Crofting law has undergone substantial reform many times since then but the basic principle of giving the crofter security of tenure remains. The rights afforded to crofters by the modern legislation are mirrored by certain duties, including a duty to cultivate the croft or put it to another purposeful use.
Wind farm projects may conflict with these duties. Many of the bigger scale projects proceed by way of a developer-led leasing model which allows the developer to occupy the croft land and install and operate wind and other energy projects.
However, third party occupation is not permitted without dealing in some way with the crofting tenure and careful thought and attention needs to be given to the both the rights and duties of the crofters, and the crofting community as a whole, before any renewable development plans are put in place.
How to deal with these issues and achieve multiple parties’ objectives, when renewable development is intended on croft or common grazing land, depends not only on the size, scale and type of development proposed but also the views of the crofter and crofting community and whether their interests are aligned with those of the landowner and any developer. It also may depend on who is driving the project – the landowner, the crofter or a third party such as a developer.
Options for dealing with crofting tenure
An application may need to be made to the Scottish Land Court for a resumption order or approval of a scheme for development to allow the development to go ahead.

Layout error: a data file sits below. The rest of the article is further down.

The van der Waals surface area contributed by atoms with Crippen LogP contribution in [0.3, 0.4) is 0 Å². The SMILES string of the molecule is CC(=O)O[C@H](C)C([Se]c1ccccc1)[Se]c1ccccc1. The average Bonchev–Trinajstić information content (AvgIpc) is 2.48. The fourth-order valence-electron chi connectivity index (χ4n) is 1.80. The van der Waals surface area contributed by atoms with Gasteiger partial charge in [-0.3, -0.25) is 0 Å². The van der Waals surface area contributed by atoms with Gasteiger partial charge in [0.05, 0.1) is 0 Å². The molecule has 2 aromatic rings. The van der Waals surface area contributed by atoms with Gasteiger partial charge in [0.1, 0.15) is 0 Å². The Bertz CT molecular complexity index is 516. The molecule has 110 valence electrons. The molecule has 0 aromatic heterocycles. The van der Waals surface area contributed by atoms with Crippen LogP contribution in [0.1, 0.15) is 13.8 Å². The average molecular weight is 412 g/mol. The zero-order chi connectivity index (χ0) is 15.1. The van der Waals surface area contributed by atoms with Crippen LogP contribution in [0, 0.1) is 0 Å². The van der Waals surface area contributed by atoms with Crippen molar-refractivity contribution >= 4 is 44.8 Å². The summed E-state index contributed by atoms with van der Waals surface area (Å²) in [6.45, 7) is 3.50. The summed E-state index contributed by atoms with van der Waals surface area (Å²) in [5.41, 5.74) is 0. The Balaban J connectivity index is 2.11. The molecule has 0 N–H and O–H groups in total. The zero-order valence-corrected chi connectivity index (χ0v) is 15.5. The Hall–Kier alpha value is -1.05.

Resumption removes the land from the control of the crofting legislation and the landlord is free to develop it as they wish or enter into an agreement with a developer to allow them to do so. Resumption of the land from crofting tenure for a renewable energy project is usually temporary and lasts for the lifetime of the development.
At the end of the resumption period, the land is restored to crofting tenure. With a scheme for development, the affected land is retained within crofting tenure with the rights of the crofters suspended for the lifetime of the development.
There is no change to the status of the land as a croft and it can still be used for crofting purpose subject of course to the needs of the development. Both options allow for compensation for the affected crofters.
The role of the Crofting Commission
The Crofting Commission, the non-departmental public body responsible for regulating crofting and promoting the interests of crofting, also has a role to play. If the croft is vacant, the landowner can apply to the Crofting Commission for a decrofting direction, which has the same effect as resumption, and removes the land from crofting tenure but without the need for proceedings in the Land Court.
More commonly, where resumption or approval of a scheme for development is sought from the Land Court, the application must be intimated to the Crofting Commission and it can, if it sees fit, object even if the application is not otherwise opposed by anyone else.
It’s clear that wind is a sustainable source of energy that has the potential to provide numerous benefits for landowners, developers, crofters and crofting communities. A collaborative approach combined with a proper understanding of the complexities around the crofting legislation is key to unlocking that potential.